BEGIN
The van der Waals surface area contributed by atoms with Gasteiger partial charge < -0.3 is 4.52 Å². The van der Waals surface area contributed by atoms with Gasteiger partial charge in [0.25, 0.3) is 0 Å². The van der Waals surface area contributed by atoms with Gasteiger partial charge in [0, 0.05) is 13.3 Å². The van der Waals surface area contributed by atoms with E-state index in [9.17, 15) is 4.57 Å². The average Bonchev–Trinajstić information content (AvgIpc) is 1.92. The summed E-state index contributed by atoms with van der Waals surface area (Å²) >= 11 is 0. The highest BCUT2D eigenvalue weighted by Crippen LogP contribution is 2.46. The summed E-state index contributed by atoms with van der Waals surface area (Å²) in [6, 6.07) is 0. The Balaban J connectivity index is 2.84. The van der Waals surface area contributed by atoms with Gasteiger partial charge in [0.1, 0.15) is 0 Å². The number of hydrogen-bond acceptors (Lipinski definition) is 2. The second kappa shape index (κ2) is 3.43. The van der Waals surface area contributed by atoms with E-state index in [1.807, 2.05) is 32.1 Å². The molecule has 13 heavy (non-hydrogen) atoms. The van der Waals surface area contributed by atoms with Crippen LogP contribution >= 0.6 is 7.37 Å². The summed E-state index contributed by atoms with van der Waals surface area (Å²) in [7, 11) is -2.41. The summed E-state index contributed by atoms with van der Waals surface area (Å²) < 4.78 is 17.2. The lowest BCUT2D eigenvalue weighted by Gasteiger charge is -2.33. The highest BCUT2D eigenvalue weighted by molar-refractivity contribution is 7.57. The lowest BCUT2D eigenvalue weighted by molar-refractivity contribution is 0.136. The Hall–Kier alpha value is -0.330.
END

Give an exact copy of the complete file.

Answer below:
The van der Waals surface area contributed by atoms with Gasteiger partial charge < -0.3 is 4.52 Å². The van der Waals surface area contributed by atoms with Gasteiger partial charge in [0.25, 0.3) is 0 Å². The van der Waals surface area contributed by atoms with Gasteiger partial charge in [0, 0.05) is 13.3 Å². The van der Waals surface area contributed by atoms with E-state index in [9.17, 15) is 4.57 Å². The average Bonchev–Trinajstić information content (AvgIpc) is 1.92. The summed E-state index contributed by atoms with van der Waals surface area (Å²) >= 11 is 0. The highest BCUT2D eigenvalue weighted by Crippen LogP contribution is 2.46. The summed E-state index contributed by atoms with van der Waals surface area (Å²) in [6, 6.07) is 0. The Balaban J connectivity index is 2.84. The van der Waals surface area contributed by atoms with Gasteiger partial charge in [0.1, 0.15) is 0 Å². The number of hydrogen-bond acceptors (Lipinski definition) is 2. The second kappa shape index (κ2) is 3.43. The van der Waals surface area contributed by atoms with E-state index in [1.807, 2.05) is 32.1 Å². The molecule has 13 heavy (non-hydrogen) atoms. The van der Waals surface area contributed by atoms with Crippen LogP contribution >= 0.6 is 7.37 Å². The summed E-state index contributed by atoms with van der Waals surface area (Å²) in [7, 11) is -2.41. The summed E-state index contributed by atoms with van der Waals surface area (Å²) < 4.78 is 17.2. The lowest BCUT2D eigenvalue weighted by Gasteiger charge is -2.33. The highest BCUT2D eigenvalue weighted by molar-refractivity contribution is 7.57. The lowest BCUT2D eigenvalue weighted by molar-refractivity contribution is 0.136. The Hall–Kier alpha value is -0.330.